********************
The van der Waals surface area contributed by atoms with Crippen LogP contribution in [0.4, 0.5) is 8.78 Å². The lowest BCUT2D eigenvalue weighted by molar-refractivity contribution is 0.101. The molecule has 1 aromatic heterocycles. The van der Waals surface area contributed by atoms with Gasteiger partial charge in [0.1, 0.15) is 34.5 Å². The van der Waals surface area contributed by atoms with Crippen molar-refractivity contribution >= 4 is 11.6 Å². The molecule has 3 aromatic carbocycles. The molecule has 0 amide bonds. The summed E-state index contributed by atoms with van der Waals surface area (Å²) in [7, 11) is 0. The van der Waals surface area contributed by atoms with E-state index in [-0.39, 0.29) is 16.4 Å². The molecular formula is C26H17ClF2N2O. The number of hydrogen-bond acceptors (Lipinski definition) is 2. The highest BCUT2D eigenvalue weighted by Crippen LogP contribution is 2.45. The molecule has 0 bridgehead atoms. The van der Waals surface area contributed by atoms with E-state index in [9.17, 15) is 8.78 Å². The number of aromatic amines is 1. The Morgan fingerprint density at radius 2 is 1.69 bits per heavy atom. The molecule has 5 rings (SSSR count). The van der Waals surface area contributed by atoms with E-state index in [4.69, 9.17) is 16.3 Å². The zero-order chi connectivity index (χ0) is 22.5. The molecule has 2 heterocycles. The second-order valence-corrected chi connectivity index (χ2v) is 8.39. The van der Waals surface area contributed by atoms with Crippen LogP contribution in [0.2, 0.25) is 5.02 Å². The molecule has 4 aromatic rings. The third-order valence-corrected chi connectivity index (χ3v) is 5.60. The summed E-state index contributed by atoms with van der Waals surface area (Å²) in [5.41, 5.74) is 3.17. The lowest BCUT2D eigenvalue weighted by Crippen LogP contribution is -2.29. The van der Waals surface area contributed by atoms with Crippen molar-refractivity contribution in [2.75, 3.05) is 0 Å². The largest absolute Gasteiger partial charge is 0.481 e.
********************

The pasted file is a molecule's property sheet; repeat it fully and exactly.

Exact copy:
The van der Waals surface area contributed by atoms with Crippen LogP contribution in [0.4, 0.5) is 8.78 Å². The lowest BCUT2D eigenvalue weighted by molar-refractivity contribution is 0.101. The molecule has 1 aromatic heterocycles. The van der Waals surface area contributed by atoms with Gasteiger partial charge in [0.1, 0.15) is 34.5 Å². The van der Waals surface area contributed by atoms with Crippen molar-refractivity contribution >= 4 is 11.6 Å². The molecule has 3 aromatic carbocycles. The molecule has 0 amide bonds. The summed E-state index contributed by atoms with van der Waals surface area (Å²) in [7, 11) is 0. The van der Waals surface area contributed by atoms with E-state index in [-0.39, 0.29) is 16.4 Å². The molecular formula is C26H17ClF2N2O. The number of hydrogen-bond acceptors (Lipinski definition) is 2. The highest BCUT2D eigenvalue weighted by Crippen LogP contribution is 2.45. The molecule has 0 bridgehead atoms. The van der Waals surface area contributed by atoms with E-state index in [9.17, 15) is 8.78 Å². The number of aromatic amines is 1. The Morgan fingerprint density at radius 2 is 1.69 bits per heavy atom. The molecule has 5 rings (SSSR count). The van der Waals surface area contributed by atoms with E-state index in [4.69, 9.17) is 16.3 Å². The zero-order chi connectivity index (χ0) is 22.5. The molecule has 2 heterocycles. The second-order valence-corrected chi connectivity index (χ2v) is 8.39. The van der Waals surface area contributed by atoms with Crippen LogP contribution in [0.2, 0.25) is 5.02 Å². The molecule has 4 aromatic rings. The third-order valence-corrected chi connectivity index (χ3v) is 5.60. The summed E-state index contributed by atoms with van der Waals surface area (Å²) in [5.41, 5.74) is 3.17. The lowest BCUT2D eigenvalue weighted by Crippen LogP contribution is -2.29. The van der Waals surface area contributed by atoms with Crippen molar-refractivity contribution in [2.75, 3.05) is 0 Å². The largest absolute Gasteiger partial charge is 0.481 e.